Usmnt_celebrate_vs._jamaica_-_asn_top_-_isi_-_2019_gold_cup_-_john_dorton John Dorton/ISI Photos
USMNT analysis

Thoughts on the USMNT's 3-1 win over Jamaica to move into Gold Cup final

The USMNT defeated Jamaica 3-1 in a game that was hampered by a long weahter delay. It was far from perfect but it was a positive statement from the team. ASN's Brian Sciaretta breaks it down. 
BY Brian Sciaretta Posted
July 04, 2019
8:00 AM
THE UNITED STATES reached the 2019 Gold Cup final after a 3-1 win over Jamaica on Wednesday night in Nashville. Aside from a 10-minute stretch in the second half, the U.S. team was in control throughout. Next up is a matchup against archrival Mexico on Sunday in Chicago with the trophy on the line.

The United States came out flying and created numerous changes. It took the lead in the 9th minute on a beautiful team goal when Michael Bradley played a well-hit arching pass to Reggie Cannon on the right flank. Cannon then sent the ball into the box with his first touch. Jozy Altidore made a very slight touch on the cross which found an on-rushing Weston Mckennie, who slammed the ball in from close range.

In the 16th minute, the game was halted for nearly an hour due to lightning. When it resumed, the U.S. team was not quite as sharp.

But in the 52nd minute, the U.S. team took a 2-0 lead when Weston McKennie played Jordan Morris into the box. Morris beat his defender and hit a shot to the far post that Jamaican goalkeeper James Blake could hold onto and instead pushed it back out into the field. Christian Pulisic was in the right place at the right time and slammed in the rebound.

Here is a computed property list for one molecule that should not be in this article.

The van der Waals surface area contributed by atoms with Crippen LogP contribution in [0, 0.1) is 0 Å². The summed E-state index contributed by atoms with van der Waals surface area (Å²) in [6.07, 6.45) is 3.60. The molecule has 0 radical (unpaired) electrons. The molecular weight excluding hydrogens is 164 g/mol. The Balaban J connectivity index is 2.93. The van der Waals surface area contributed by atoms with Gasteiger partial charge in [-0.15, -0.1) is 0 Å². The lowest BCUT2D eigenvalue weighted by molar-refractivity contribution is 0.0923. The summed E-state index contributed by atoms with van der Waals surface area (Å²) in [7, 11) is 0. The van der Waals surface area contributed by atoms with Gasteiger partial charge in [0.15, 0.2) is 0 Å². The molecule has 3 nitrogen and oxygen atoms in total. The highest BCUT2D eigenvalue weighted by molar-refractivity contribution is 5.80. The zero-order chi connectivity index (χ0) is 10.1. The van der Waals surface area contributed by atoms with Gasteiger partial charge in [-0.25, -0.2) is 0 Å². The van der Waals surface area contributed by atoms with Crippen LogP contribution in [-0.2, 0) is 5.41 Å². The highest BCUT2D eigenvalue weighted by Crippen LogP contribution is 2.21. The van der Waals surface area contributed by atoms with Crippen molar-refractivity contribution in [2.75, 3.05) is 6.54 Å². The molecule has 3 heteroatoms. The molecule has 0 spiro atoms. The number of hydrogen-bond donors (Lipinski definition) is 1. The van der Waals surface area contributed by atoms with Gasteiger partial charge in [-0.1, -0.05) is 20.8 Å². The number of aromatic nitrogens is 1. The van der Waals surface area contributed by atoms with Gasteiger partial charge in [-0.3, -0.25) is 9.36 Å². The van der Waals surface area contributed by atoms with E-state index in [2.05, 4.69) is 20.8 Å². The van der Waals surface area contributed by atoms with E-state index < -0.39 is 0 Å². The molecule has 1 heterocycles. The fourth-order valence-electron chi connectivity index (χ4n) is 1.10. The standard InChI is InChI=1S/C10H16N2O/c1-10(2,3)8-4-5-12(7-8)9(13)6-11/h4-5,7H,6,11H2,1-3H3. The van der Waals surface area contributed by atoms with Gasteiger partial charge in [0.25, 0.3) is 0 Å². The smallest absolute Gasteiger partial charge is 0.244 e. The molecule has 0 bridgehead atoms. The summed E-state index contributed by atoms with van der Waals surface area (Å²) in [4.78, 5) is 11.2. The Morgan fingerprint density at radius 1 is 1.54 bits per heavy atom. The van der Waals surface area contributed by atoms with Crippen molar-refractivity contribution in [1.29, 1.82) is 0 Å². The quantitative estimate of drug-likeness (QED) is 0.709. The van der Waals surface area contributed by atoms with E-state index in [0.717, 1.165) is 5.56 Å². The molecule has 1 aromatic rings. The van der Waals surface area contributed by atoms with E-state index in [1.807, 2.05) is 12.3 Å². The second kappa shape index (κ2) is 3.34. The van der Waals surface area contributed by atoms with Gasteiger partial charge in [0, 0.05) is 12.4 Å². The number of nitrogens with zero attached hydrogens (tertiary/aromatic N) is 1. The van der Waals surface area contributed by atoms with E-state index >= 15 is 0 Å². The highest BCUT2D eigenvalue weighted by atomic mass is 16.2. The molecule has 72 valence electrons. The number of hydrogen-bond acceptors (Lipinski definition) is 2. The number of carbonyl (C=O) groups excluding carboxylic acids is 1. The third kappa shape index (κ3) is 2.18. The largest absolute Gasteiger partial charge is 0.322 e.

After the goal, Berhalter elected to make a change and take Jozy Altidore out of the game. Altidore had been playing well but was on a yellow card and Berhalter, presumably, wanted to rest Altidore for the final. His replacement, Gyasi Zardes, however struggled. Within minutes, he badly missed a 1v1 with Blake

Then in the 69th minute, Zardes lost the ball in a dangerous area in his own half. Jamaica pounced down the right side and Shamar Nicholson was able to head home a cross from Leon Bailey.

In the 89th minute, the U.S. put the game out of reach when Paul Arriola hit a hard shot from distance that Blake had to make a diving save. Once again, Pulisic was there for a close rebound for a 3-1 lead.

There is still a long way for the team to improve, but it was the best showing of the tournament and will give it momentum heading to the final against Mexico.

Here are some thoughts

McKennie’s passing opened the game

This was a great game from Weston McKennie that went far beyond his goal. McKennie hit some huge passes throughout the game that created multiple big chances. In the first half he hit a phenomenal ball that played Arriola out wide. Then in the second half he played Zardes up the middle only for the Crew forward to missing the chance.

Pulisic dribbling paid dividends

Christian Pulisic’s impact on the game was not in his two goals off rebounds. The Hershey native was able to create space for many of the other players in the attacking positions. His dribbling in tight space often drew multiple defenders which was able to escape and have open teammates as a result.

Pulisic has a lot of freedom and can drift out wide or remain in the middle. That will make him difficult to defend and if he can build up a healthy chemistry with the wingers and fullbacks on the left side, it should routinely generate a lot of chances.

Bradley’s best game in a long time

Michael Bradley had a very good game against Jamaica. Not only was it his best game of the Gold Cup, it was his best game since 2017. His passing was on-point and he was able to hit passes from a long-range. That is how the first goal was created.